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A crackdown on corruption

Chairman of the Integrity Commission, Melville Baird

Remember when ‘morality in public affairs’ was a phrase used very often by almost everyone in the country? More than 50 years after our independence, can we say that the phrase means the same today in Trinidad and Tobago?

Recently, Trinidad and Tobago ranked in the first 20 of the International Corruption Index worldwide. As we are aware in this country anything can be had, as long as you are willing to pay for it: driving permits, property, illicit vehicles, NHA (National Housing Authority) houses or apartments, jobs and the list can go on ad infinitum.

So, when Transparency International came with the idea of having a symposium on A Crackdown on Corruption: Facing the Reality, it was not too soon.

Chairman of the Integrity Commission (IC), Melville Baird, himself a former judge at the International Court of Justice, The Hague in the Netherlands, in his address to the conference said the theme had set the stage for it was “a call to arms; it is a line drawn in the sand; it is a declaration of war”.

He said, as is known, corruption is an abominable evil. He railed against the deleterious effect that corruption was having on our economy and consequently on our society and as such called for action to neutralise it, an action that was both desirable and appropriate.

Justice Baird, pulling no punches said, “The time has come for that action; the time has come for a crackdown on corruption…and I shall endeavour to take a tentative step in that realisation.” He presented for the audience’s consideration the theory of ‘Collective Action’.

What is ‘Collective Action’? According to the World Bank Institute, it is “a collaborative and sustained process of co-operation among stakeholders which increased the impact and credibility of individual action, brought vulnerable individual players into an alliance of like-minded organisations and levelled the playing field between competitors.”

It further stated that Collective Action should complement or temporarily substitute and strengthen weak local laws and anti-corruption practices.

Speaking as head of the IC the former judge said he believed that in his public speeches and admonitions, his many appeals to people’s sense of responsibility and civic-mindedness together with their commitment to country, he would have truly convinced them “to do the right thing” by filing their various declarations of income; assets and liabilities as the law demanded.

He said he was convinced “that I could have caused a patriotic chord to resonate and move them to file their declarations.” But apparently his requests fell on deaf ears.

Justice Baird said, “I stressed that this call for filing of declarations was not a product of some misguided idiosyncrasy of mine; I did not sit and pull it out of the ether. It is the law of the land. After months of trying, my efforts proved to be, in the main, unsuccessful.”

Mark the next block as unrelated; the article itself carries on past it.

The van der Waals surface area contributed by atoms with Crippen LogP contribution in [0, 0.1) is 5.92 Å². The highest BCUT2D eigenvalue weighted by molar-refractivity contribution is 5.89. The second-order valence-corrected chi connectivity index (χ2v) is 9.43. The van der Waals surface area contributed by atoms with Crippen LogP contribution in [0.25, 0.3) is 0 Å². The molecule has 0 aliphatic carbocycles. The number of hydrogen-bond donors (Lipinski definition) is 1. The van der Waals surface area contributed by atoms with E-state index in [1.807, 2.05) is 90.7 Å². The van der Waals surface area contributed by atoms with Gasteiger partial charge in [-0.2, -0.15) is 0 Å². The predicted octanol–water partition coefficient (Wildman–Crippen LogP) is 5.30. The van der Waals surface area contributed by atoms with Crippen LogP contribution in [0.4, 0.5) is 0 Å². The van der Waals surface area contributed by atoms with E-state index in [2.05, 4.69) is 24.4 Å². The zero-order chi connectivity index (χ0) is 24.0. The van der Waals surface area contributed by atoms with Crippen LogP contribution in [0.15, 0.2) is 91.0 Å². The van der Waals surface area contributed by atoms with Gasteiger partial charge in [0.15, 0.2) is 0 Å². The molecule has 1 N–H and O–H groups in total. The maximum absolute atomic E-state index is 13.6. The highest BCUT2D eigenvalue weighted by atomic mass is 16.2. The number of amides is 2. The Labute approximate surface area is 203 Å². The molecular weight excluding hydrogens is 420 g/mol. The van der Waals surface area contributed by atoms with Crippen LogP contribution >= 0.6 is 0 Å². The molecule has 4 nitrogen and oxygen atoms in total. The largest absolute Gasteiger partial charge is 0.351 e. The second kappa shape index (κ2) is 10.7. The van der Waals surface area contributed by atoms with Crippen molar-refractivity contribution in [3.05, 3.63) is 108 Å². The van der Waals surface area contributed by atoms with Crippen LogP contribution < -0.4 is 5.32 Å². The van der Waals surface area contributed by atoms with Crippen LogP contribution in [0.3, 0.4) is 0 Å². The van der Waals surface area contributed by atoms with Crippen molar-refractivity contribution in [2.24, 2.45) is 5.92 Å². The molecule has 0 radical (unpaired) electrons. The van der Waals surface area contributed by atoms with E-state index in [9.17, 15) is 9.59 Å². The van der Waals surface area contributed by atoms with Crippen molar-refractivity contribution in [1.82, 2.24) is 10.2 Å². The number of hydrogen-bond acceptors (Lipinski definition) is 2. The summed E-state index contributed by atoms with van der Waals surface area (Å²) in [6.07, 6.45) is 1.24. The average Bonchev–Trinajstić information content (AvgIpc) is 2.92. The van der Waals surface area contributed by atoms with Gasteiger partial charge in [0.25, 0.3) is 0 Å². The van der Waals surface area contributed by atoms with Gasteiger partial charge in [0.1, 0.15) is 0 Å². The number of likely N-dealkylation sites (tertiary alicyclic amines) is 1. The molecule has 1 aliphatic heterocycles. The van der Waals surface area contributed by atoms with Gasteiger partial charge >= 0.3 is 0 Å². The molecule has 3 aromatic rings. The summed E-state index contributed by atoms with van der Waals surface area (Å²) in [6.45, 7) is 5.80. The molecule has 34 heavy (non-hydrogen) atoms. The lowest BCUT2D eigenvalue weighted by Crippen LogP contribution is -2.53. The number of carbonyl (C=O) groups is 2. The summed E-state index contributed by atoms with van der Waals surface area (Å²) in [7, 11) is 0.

But he did not stop there. He said, “I was driven therefore, to adopt a more coercive approach— legal action.” Last September the IC made ex-parte applications to the High Court for orders against persons who had failed to file their declarations, directing them to do so under pain of criminal prosecution.

The orders were all made and all those persons who had been served with orders have complied, bar one. The Commission will be making a further application to the Court for action under section 11 (8) of the Integrity in Public Life Act in respect of that one.

Justice Baird promised, “…if legal action is the only way in which compliance with the Integrity in Public Life Act would be assured, then I will take legal action….”

Failure to comply with the order of the High Court would amount to an offence punishable with a fine of $150,000 and failure to file a declaration by May 31 would amount to an offence with a fine of $250,000 and imprisonment for 10 years.

Addressing the authorities directly he said, “As we consider the manner in which we could extract knowledge from stakeholders in the fight against street level corruption however, what we need with some measure of immediacy, is the facility for shareholders and members of the public to report their experiences with corruption, easily, quickly and anonymously in order for us to effectively gather vital information about the causes, courses and ultimately defeat of corruption.”

Justice Baird referred to an address he delivered to a similar conference last October in the Turks and Caicos Islands where he said, “Citizens must be prepared to trade their experiences of corruption with one another and to share suggestions and ideas as to how their mistakes could be avoided in the future.”

Giving a suggestion to help reduce corruption he asked the question, “Is it possible therefore, that placed as we are in this situation, we could have a website where members of the public could describe their experiences with corruption to each other. And further, could we encourage members of the public who have managed to avoid paying bribes, to share, through the website, the way in which they overcame that obstacle …. how they succeeded in neutralising corruption in their daily living?

Are we willing to endorse what the goodly judge suggests?